The Priesthood helps me know my purpose. Because of priesthood power we have prophets, scriptures, modern revelation, ordinances, and temples and church buildings. I have learned on my mission that it is very important to have a purpose. Every morning we recite our purpose and D&C 4. Some want to say it fast to get it over with. I make sure to say it slower and pronounce every German word correctly, for I want to start my day off by understanding the WHY and WHAT of my mission. 
President Ezra Taft Benson, a prophet, once said. ‘Day by day [Latter-day Saints] move closer to the Lord, little realizing they are building a godlike life. They live quiet lives of goodness, service, and commitment. They are like the Lamanites, who the Lord said ‘were baptized with fire and with the Holy Ghost, and they knew it not.’ When we continually pattern our lives after that of the Savior and fulfill our God-given roles in church, the family, and society, we become more and more converted to Him. We receive knowledge, light, understanding, and become a new person, and we know it not until it has already happened. 
In Doctrine and Covenants 121 we read what a worthy priesthood holder exactly is. When we handle ourselves according to our divine heritage and sacred obligations, as a priesthood holder or not, “the doctrines of the priesthood will begin to distill upon our souls as the dews from heaven. The Holy Ghost will be our constant companion, and our scepter–a clear reference to power and influence–will be an unchanging scepter of righteousness and truth. And our dominion will be an everlasting dominion. And without compulsory means it will flow unto us forever and ever (see D&C 121:45–46)”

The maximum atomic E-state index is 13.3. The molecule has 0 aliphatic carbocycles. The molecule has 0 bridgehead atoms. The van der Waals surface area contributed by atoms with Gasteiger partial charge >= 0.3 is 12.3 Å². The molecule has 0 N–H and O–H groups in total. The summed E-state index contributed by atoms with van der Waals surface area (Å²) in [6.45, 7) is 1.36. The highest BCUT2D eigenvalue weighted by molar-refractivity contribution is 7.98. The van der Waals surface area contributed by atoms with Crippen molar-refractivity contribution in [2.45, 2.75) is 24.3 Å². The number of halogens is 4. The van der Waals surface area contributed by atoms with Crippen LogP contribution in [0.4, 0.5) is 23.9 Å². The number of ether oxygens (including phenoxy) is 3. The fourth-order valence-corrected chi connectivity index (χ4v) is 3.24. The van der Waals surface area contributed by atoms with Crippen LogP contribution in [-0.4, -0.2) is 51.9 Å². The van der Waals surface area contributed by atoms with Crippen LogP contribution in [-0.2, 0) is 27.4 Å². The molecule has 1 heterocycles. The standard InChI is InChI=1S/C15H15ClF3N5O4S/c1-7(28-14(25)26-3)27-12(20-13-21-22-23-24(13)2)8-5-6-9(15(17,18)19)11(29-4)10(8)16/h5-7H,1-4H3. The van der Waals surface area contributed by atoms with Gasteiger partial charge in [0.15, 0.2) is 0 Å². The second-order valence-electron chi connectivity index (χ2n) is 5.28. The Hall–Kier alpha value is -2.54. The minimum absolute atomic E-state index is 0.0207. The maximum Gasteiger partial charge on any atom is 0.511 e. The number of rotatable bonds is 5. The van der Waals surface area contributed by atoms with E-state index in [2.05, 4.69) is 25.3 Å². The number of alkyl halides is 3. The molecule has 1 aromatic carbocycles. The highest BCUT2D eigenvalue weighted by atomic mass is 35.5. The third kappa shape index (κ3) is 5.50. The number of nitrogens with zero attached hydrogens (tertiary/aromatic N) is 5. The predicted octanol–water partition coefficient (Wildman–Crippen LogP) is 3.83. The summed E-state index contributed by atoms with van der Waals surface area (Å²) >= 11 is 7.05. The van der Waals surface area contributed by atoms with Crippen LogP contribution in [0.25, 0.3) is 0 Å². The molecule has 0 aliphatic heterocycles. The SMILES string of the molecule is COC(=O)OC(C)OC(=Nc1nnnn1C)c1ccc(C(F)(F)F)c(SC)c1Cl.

This, too, I have learned through the course of my entire mission and know this to be true. Through difficult companions and investigators, personal struggles, and also through the best of companions – who are counted among my eternal friends – and the best of investigators – with whom I bonded, and the experiences when my faith was truly rewarded, was my testimony strengthened, and I “knew it not.”
See you in six weeks! 
Elder RR Hoffman
Kirche Jesu Christi der Heiligen der letzten Tage
Deutschland Mission Berlin
German train station.

German train station.

download (2)download (1) (1)

Week 96:

name tag


Morgen Freunde und Familie!

This week didn’t quite go as planned. Fallen out appointments. Changed plans, and so on. It was weird having to register for classes at BYUI this week, too! On the mission you really only know what is happening for the next two weeks at a time. And I just planned my whole life practically — from mid-September to mid-December. Talk about CHANGE! Ha!